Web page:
May 16, 2010

Open house: Sitting pretty

Front-row seats to the cityscape make this Portland condo shine.

By Ray Routhier
Staff Writer

PORTLAND -When people find out Heather Frederick lives on the seventh floor of a building in downtown Portland, they sometimes want to know if she has an ocean view.

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The rooftop patio at Heather Frederick’s condo in the new Chestnut Street Lofts in Portland

John Ewing/Staff Photographer

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The dining room

John Ewing/Staff Photographer

Additional Photos Below


LOCATION: Seventh floor unit at Chestnut Street Lofts, corner of Chestnut Street and Cumberland Avenue, Portland. Next to City Hall and Merrill Auditorium.

STYLE: Modern, loft-style condo.

OWNER: Heather and Linden Frederick. Heather Frederick is owner of Vox Photographs, a Portland fine art photography business, and uses the loft to do a lot of entertaining and meeting with photographers. Linden Frederick is a well-known Maine painter who does most of his work in Belfast, where the couple also has a home.

HISTORY: The building was built in 2007, at a time when several loft-style condo projects were being done in downtown Portland. The building is modern looking, with glass, stone and silver- colored steel.

WHAT MAKES IT STAND OUT: Incredible views of the cityscape, Back Cove, and especially of the City Hall clock tower. At night, the 1912 clock tower, with a copper dome and an historic gold-colored sailing ship weather vane, are lit up with 1,000-watt floodlights.

SURPRISING FEATURES: The floors in the living room and dining room are cement, keeping with the modern and "industrial feel" of the unit that the owners like. There is a large open-air patio off the living room, and a rooftop patio with some ocean views, open to anyone who lives in the building.


"OPEN HOUSE" is a monthly series in Home & Garden profiling eye-catching, historic or innovative homes around Maine.

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She does, technically, because she can see Back Cove from her patio. But the real view, the one that takes people's breath away, is one composed of mostly gray stones and mortar.

"The City Hall clock tower, when it's lit up at night, is just spectacular," said Frederick, pointing out her living room windows toward the tower. "When I have people here and the lights come on, they all stand up to see it. It's so European."

Finished in 1912, the City Hall clock tower stands almost 200 feet above the ground. At night, the tower, with a copper dome and an historic gold-colored ship weather vane, are lit up with 1,000-watt floodlights.

Being in the middle of, and above, much of Portland's cityscape is one of the things that attracted Frederick to the idea of urban loft living. She and her husband, painter Linden Frederick, had read about the development trend toward condos and lofts in downtown Portland a few years ago and became interested.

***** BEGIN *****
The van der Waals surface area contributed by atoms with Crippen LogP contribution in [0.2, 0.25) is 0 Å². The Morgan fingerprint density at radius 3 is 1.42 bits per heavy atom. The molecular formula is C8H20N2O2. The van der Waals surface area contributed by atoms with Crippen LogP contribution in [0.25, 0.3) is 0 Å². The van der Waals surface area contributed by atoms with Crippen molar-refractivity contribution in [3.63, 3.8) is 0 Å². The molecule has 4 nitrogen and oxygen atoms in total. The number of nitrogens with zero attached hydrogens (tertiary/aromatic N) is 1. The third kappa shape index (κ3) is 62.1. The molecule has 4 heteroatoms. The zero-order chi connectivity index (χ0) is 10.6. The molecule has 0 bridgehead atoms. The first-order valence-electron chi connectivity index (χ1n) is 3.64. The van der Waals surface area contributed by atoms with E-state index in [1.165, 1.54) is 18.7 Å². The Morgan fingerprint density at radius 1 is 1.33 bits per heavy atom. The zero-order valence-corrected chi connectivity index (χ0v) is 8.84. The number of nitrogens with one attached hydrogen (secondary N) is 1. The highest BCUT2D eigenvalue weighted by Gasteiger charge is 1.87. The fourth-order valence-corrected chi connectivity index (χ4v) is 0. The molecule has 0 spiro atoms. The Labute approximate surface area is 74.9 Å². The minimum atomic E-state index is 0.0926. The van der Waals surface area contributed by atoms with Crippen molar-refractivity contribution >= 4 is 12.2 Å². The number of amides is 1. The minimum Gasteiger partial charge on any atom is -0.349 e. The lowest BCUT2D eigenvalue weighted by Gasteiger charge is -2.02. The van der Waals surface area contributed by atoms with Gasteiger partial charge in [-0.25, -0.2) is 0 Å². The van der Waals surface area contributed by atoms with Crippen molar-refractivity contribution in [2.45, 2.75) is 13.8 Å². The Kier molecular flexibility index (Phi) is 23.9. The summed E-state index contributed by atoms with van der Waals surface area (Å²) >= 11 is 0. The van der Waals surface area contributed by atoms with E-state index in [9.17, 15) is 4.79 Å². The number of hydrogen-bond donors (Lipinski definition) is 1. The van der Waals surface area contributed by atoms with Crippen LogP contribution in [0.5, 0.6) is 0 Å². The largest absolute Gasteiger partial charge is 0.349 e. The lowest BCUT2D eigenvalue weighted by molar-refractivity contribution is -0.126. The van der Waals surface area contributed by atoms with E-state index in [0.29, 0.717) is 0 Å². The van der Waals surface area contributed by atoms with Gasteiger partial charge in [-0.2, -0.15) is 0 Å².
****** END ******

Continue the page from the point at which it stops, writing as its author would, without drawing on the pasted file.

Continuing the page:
The couple picked Chestnut Street Lofts, an eight-story, glass-stone-and-metal building built in 2007. It's next door to Portland City Hall and Merrill Auditorium, and a short walk to the Old Port, the downtown arts district, restaurants and nightlife.

The couple also has a home in Belfast, where Linden paints, but Heather needed a place where she can feel connected to Portland's arts community. She runs Vox Photographs, a fine arts photography business, and she works with and entertains a lot of artists and people connected to the arts.

So Frederick spends much of her week in Portland, in the one-bedroom, 1,000-square-foot unit.


The unit itself is designed to take advantage of the views and the light. The living room exterior wall, facing south toward City Hall, is almost all glass.

The far end of the room, facing west, consists of a giant glass door to the patio and more windows. There is a diagonal wall dividing the living room from the dining area, which gives the dining room some definition and privacy, but also lets all that natural light from the living room flow in.

When the unit was built, there was a large diagonal support beam between the living and dining areas, so the Fredericks had the diagonal wall built to cover it and to add visual interest to the space.

Besides all the windows and views, the other thing you notice quickly in Frederick's home are the cement floors. In the living room, the cement is a light, gray-blue color. But in the dining room, it's been treated with a copper-gold color and etched lines that make it look like slabs of cut stone.

Much of the furniture, including the triangular dining table, are made of metal and glass. Frederick said she wanted an "industrial" feel to the place as a contrast to other older homes in rural places she and her husband have owned.

"We've had a Victorian cottage, but I wanted this to be an urban home," she said.

Much of the metal furniture in Frederick's unit was made by Patrick Plourde of New Gloucester. The dining room table -- made of glass with metal legs -- only seats three comfortably. But a curved glass side table at one end of the living room, also made by Plourde, is cut to fit exactly with the dining room table and thereby make it bigger. The side table's legs have felt on the feet so it can slide across the cement floor.

(Continued on page 2)

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Additional Photos

click image to enlarge

The Chestnut Street Lofts building in Portland

John Ewing/Staff Photographer

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The living room

John Ewing/Staff Photographer

click image to enlarge

The patio

John Ewing/Staff Photographer

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